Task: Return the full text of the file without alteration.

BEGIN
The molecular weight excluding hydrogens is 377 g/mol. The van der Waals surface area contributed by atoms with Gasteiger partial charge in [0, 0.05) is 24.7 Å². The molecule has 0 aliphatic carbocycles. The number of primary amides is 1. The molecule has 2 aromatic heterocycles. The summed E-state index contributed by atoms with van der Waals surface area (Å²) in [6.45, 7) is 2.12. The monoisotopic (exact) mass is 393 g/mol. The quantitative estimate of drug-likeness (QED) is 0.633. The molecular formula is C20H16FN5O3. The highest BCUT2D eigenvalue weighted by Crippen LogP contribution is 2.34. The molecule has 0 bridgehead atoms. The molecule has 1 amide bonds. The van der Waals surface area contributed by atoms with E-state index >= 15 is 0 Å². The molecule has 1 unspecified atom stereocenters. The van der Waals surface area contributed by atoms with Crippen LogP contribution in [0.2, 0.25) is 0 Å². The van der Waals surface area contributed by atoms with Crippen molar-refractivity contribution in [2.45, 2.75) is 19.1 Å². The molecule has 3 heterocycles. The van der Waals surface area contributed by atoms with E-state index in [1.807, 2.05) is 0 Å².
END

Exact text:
The molecular weight excluding hydrogens is 377 g/mol. The van der Waals surface area contributed by atoms with Gasteiger partial charge in [0, 0.05) is 24.7 Å². The molecule has 0 aliphatic carbocycles. The number of primary amides is 1. The molecule has 2 aromatic heterocycles. The summed E-state index contributed by atoms with van der Waals surface area (Å²) in [6.45, 7) is 2.12. The monoisotopic (exact) mass is 393 g/mol. The quantitative estimate of drug-likeness (QED) is 0.633. The molecular formula is C20H16FN5O3. The highest BCUT2D eigenvalue weighted by Crippen LogP contribution is 2.34. The molecule has 0 bridgehead atoms. The molecule has 1 amide bonds. The van der Waals surface area contributed by atoms with E-state index >= 15 is 0 Å². The molecule has 1 unspecified atom stereocenters. The van der Waals surface area contributed by atoms with Crippen LogP contribution in [0.2, 0.25) is 0 Å². The van der Waals surface area contributed by atoms with Crippen molar-refractivity contribution in [2.45, 2.75) is 19.1 Å². The molecule has 3 heterocycles. The van der Waals surface area contributed by atoms with E-state index in [1.807, 2.05) is 0 Å².